As you probably know, there are some significant changes to not-for-profit financial reporting that will affect your calendar 2018 and fiscal 2019 financial statements. Depending on the type of revenue streams that you have, the rules regarding how you recognize revenue may also affect your financial statements. However, these changes will not occur until calendar 2019 and fiscal 2020 statements. But, we are not done. Coming in calendar 2020 and fiscal 2021 are changes to the way you account for and report any leases you are a party to, whether as a lessee or lessor.
Capital Lease or Operating Lease?
Historically, leases have been accounted for as either a capital or operating lease. A capital lease is a lease that meets certain economic criteria and is currently accounted for as if you had purchased a capital asset and financed it over the term of the lease. If the capital lease criteria are not met, the lease is accounted for as an operating lease—each month you pay the rent is and charge it to an operating expense. In today’s world, most leases are accounted for as operating leases.
Leases under the new rules
Under the new rules, most leases will be treated similar to the present accounting for capital leases. This means that you could be reporting more capital assets and more liabilities on your statement of financial position. If you have bank covenants or other financial arrangements that are contingent on your meeting certain financial ratios, it is possible that this change in accounting could impact your ability to do so.
Of course, these changes are not coming for a couple of years. With other significant accounting changes coming before the new lease rules are effective, why write about these now?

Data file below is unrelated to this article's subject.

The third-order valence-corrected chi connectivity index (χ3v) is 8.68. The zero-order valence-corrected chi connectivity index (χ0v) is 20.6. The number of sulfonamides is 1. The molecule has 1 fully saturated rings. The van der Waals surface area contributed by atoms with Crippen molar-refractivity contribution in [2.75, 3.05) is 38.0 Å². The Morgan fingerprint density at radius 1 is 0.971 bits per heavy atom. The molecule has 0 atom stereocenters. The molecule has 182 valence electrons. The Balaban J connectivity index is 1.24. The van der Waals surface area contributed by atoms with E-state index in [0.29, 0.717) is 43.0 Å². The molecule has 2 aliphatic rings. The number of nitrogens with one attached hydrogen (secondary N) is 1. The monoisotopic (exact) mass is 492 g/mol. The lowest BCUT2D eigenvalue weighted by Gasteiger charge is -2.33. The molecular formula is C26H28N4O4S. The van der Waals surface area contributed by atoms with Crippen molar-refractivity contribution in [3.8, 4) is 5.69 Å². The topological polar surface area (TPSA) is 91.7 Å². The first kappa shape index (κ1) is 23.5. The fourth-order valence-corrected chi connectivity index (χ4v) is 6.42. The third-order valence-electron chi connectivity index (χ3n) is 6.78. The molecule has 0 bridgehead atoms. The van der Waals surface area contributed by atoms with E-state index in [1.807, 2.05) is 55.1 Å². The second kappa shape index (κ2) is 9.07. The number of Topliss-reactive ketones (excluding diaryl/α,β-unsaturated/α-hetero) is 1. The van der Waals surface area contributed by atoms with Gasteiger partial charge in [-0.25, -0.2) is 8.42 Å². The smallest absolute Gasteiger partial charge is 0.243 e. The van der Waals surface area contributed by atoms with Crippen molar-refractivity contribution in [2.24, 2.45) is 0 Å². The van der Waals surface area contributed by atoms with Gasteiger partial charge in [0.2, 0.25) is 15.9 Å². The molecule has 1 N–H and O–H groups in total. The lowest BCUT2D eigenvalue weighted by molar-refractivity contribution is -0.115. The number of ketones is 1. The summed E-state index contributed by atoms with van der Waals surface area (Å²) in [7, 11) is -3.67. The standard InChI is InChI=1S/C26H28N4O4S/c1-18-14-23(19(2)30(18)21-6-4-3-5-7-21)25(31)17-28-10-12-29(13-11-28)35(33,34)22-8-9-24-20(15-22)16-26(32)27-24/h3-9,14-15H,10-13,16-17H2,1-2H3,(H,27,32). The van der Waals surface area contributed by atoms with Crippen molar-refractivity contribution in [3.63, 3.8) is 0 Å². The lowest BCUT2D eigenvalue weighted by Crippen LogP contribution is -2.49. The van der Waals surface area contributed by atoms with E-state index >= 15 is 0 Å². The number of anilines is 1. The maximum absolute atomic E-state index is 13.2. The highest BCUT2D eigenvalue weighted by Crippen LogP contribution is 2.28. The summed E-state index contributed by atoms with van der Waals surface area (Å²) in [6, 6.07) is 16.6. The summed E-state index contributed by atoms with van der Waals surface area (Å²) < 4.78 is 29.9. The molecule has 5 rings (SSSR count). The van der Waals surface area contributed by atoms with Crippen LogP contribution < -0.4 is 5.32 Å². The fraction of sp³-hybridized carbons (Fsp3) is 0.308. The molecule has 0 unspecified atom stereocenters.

Existing Leases and New Leases
If you have existing leases that will still be in force when these rules go into effect, or if you are planning to enter into a new lease between now and then, you may want to consider the effects of these rules and what impact they will have on other aspects of your finances. Once in force, these rules will apply to all leases—those that have been in operation before the effective date and continue until sometime after that date, and those that are entered into at the time the new rules go into effect and beyond. This means that if you have existing leases or are planning to enter into a new lease, you may want to start looking at what the impact of these rules are as soon as possible.
As noted above, these rules will go into effect for years beginning on or after January 1, 2020. We will certainly be providing more detailed information on how these rules work between now and then. In the meantime, you may want to start considering how the new rules will impact your financial statements so that you are prepared for 2020.